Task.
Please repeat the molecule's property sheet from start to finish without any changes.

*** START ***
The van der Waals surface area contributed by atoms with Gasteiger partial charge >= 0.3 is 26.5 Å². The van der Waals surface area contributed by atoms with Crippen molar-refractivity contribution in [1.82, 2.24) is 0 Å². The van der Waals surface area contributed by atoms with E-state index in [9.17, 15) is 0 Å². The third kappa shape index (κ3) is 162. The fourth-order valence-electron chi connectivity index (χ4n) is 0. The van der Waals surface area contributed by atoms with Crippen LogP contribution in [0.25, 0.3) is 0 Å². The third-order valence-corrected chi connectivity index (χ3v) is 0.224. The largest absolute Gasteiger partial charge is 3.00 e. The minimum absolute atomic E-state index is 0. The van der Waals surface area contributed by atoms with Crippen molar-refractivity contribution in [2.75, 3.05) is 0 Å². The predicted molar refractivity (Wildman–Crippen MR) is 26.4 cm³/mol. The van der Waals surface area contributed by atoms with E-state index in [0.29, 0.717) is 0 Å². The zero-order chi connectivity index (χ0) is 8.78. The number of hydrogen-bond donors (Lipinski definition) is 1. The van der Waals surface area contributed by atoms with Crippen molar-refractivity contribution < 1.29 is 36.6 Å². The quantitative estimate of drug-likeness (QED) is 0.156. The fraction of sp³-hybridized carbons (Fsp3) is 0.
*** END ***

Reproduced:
The van der Waals surface area contributed by atoms with Gasteiger partial charge >= 0.3 is 26.5 Å². The van der Waals surface area contributed by atoms with Crippen molar-refractivity contribution in [1.82, 2.24) is 0 Å². The van der Waals surface area contributed by atoms with E-state index in [9.17, 15) is 0 Å². The third kappa shape index (κ3) is 162. The fourth-order valence-electron chi connectivity index (χ4n) is 0. The van der Waals surface area contributed by atoms with Crippen LogP contribution in [0.25, 0.3) is 0 Å². The third-order valence-corrected chi connectivity index (χ3v) is 0.224. The largest absolute Gasteiger partial charge is 3.00 e. The minimum absolute atomic E-state index is 0. The van der Waals surface area contributed by atoms with Crippen molar-refractivity contribution in [2.75, 3.05) is 0 Å². The predicted molar refractivity (Wildman–Crippen MR) is 26.4 cm³/mol. The van der Waals surface area contributed by atoms with E-state index in [0.29, 0.717) is 0 Å². The zero-order chi connectivity index (χ0) is 8.78. The number of hydrogen-bond donors (Lipinski definition) is 1. The van der Waals surface area contributed by atoms with Crippen molar-refractivity contribution < 1.29 is 36.6 Å². The quantitative estimate of drug-likeness (QED) is 0.156. The fraction of sp³-hybridized carbons (Fsp3) is 0.